The side entry to the Hawa Ghar leads down to a lower court at the other corner of the plot where the private study and guest room is located. Here Siddhant spends his quiet time reading his books and listening to music. The leather sofa, the collection of books and other knick knacks from his collection give a rich masculine hue to the den.
The young couple with their lovely daughter and their two Alsatians have made this patch of land with an old pavilion into a lovely home and a garden. An example of the possibilities with a little imagination, and innovation!
One thing about the garden was that they had not touched any of the proud old trees, but rather sculpted the spaces around them. There was one particular tree which stood out tall in this lovely garden. This tree is usually associated with the deity Kumari, and is planted next to her temple. Today the temple is separated by tall walls and can only be viewed from a tiny hole in the garden wall where as per age old customs puja was done every morning. Listening to this anecdote, I could only imagine the spirit of the playful deity getting tired of her holy shrine, and slipping through that tiny triangular hole to spend her time under the lovely tree in the beautiful garden beyond the tall walls.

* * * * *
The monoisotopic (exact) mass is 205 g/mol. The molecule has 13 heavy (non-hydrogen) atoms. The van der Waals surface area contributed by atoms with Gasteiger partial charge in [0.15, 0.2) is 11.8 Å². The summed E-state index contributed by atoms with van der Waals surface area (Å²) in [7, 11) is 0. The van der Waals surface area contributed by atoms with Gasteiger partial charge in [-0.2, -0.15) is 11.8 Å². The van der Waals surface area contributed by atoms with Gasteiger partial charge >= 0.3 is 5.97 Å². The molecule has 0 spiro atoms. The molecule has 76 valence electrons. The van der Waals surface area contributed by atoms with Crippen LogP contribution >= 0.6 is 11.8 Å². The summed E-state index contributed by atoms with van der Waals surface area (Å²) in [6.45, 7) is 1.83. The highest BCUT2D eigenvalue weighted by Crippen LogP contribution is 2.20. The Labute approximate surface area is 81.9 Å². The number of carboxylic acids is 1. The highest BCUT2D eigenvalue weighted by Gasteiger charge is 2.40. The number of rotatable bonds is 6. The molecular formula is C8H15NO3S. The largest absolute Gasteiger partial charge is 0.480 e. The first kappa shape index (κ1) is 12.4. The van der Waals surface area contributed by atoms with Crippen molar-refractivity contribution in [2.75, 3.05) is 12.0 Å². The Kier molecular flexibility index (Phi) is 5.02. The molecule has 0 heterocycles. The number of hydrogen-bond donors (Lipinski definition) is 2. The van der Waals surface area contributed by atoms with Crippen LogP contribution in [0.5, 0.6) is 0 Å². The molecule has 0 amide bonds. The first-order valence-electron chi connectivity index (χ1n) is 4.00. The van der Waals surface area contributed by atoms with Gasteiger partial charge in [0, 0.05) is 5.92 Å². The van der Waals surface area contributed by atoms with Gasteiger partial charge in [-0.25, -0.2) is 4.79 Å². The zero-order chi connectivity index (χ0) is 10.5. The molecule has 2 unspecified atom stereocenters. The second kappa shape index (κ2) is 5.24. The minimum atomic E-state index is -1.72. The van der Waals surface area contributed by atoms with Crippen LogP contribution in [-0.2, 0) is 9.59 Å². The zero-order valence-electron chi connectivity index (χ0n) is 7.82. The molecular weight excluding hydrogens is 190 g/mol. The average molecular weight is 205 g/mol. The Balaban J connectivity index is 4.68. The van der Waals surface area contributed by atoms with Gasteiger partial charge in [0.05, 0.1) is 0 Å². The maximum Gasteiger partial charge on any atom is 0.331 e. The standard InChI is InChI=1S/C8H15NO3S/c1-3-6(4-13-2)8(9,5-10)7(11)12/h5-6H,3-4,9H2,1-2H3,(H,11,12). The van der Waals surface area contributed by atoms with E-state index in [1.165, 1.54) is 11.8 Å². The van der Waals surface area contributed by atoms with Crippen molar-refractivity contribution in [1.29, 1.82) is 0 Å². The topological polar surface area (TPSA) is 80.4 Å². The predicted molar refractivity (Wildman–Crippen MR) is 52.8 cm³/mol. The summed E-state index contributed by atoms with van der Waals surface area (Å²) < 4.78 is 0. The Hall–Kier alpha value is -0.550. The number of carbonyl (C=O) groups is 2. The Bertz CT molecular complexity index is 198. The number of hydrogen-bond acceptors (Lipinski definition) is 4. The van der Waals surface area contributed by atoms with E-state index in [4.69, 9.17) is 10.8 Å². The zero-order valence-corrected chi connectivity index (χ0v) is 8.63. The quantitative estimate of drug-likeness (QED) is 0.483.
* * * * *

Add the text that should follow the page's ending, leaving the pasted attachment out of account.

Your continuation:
To have a patch of green, and an open space in the dense urban chaos that has come to be the inner core of Kathmandu is today almost a dream. Earlier houses would usually have a little green space in the back. Today, all such spaces have been replaced by more houses. Sitting at Siddhant’s reading room looking in retrospect at the old black and white photos of Kathmandu taken in the early sixties, one can only feel the pangs of a lost dream; an opportunity not taken. Maybe this house gave in some way a ray of hope to the possibilities, even as you could hear the next old Haveli come tumbling down to be replaced by a flimsy looking tall monstrosity. Change is inevitable but in what direction? Just the potential of these old buildings is tremendous and can play a vital role in revitalizing dying historic urban cores. The reinvention of “Hawa Ghar” by Siddhant Pandey is a valiant example to be emulated, which could possibly save some of our heritage.